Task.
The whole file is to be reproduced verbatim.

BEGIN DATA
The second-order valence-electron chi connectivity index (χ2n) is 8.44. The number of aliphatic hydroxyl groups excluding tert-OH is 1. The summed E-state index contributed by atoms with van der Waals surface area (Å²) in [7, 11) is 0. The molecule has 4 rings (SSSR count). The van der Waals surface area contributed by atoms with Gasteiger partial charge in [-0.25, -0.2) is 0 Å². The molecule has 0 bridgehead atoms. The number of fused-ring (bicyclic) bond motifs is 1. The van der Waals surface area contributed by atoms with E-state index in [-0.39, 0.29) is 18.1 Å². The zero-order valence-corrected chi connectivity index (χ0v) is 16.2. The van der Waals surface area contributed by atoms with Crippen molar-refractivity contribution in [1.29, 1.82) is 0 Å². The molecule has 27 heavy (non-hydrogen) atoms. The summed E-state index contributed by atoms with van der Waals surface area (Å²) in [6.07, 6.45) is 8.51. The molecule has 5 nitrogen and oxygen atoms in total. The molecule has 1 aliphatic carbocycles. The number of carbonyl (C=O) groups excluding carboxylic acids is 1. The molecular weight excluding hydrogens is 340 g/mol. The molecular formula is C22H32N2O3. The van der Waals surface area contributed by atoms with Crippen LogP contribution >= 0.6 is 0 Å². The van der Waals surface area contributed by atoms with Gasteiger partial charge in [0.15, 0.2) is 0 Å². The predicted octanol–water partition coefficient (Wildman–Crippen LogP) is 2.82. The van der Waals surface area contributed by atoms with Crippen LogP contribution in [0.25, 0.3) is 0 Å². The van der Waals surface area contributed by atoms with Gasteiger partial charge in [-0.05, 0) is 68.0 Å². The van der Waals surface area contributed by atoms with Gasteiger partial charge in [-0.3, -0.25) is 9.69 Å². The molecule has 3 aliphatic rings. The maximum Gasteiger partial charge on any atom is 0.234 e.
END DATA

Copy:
The second-order valence-electron chi connectivity index (χ2n) is 8.44. The number of aliphatic hydroxyl groups excluding tert-OH is 1. The summed E-state index contributed by atoms with van der Waals surface area (Å²) in [7, 11) is 0. The molecule has 4 rings (SSSR count). The van der Waals surface area contributed by atoms with Gasteiger partial charge in [-0.25, -0.2) is 0 Å². The molecule has 0 bridgehead atoms. The number of fused-ring (bicyclic) bond motifs is 1. The van der Waals surface area contributed by atoms with E-state index in [-0.39, 0.29) is 18.1 Å². The zero-order valence-corrected chi connectivity index (χ0v) is 16.2. The van der Waals surface area contributed by atoms with Crippen molar-refractivity contribution in [1.29, 1.82) is 0 Å². The molecule has 27 heavy (non-hydrogen) atoms. The summed E-state index contributed by atoms with van der Waals surface area (Å²) in [6.07, 6.45) is 8.51. The molecule has 5 nitrogen and oxygen atoms in total. The molecule has 1 aliphatic carbocycles. The number of carbonyl (C=O) groups excluding carboxylic acids is 1. The molecular weight excluding hydrogens is 340 g/mol. The molecular formula is C22H32N2O3. The van der Waals surface area contributed by atoms with Crippen LogP contribution >= 0.6 is 0 Å². The van der Waals surface area contributed by atoms with Gasteiger partial charge in [0.15, 0.2) is 0 Å². The predicted octanol–water partition coefficient (Wildman–Crippen LogP) is 2.82. The van der Waals surface area contributed by atoms with Crippen LogP contribution in [0.25, 0.3) is 0 Å². The van der Waals surface area contributed by atoms with Gasteiger partial charge in [-0.05, 0) is 68.0 Å². The van der Waals surface area contributed by atoms with Gasteiger partial charge in [-0.3, -0.25) is 9.69 Å². The molecule has 3 aliphatic rings. The maximum Gasteiger partial charge on any atom is 0.234 e.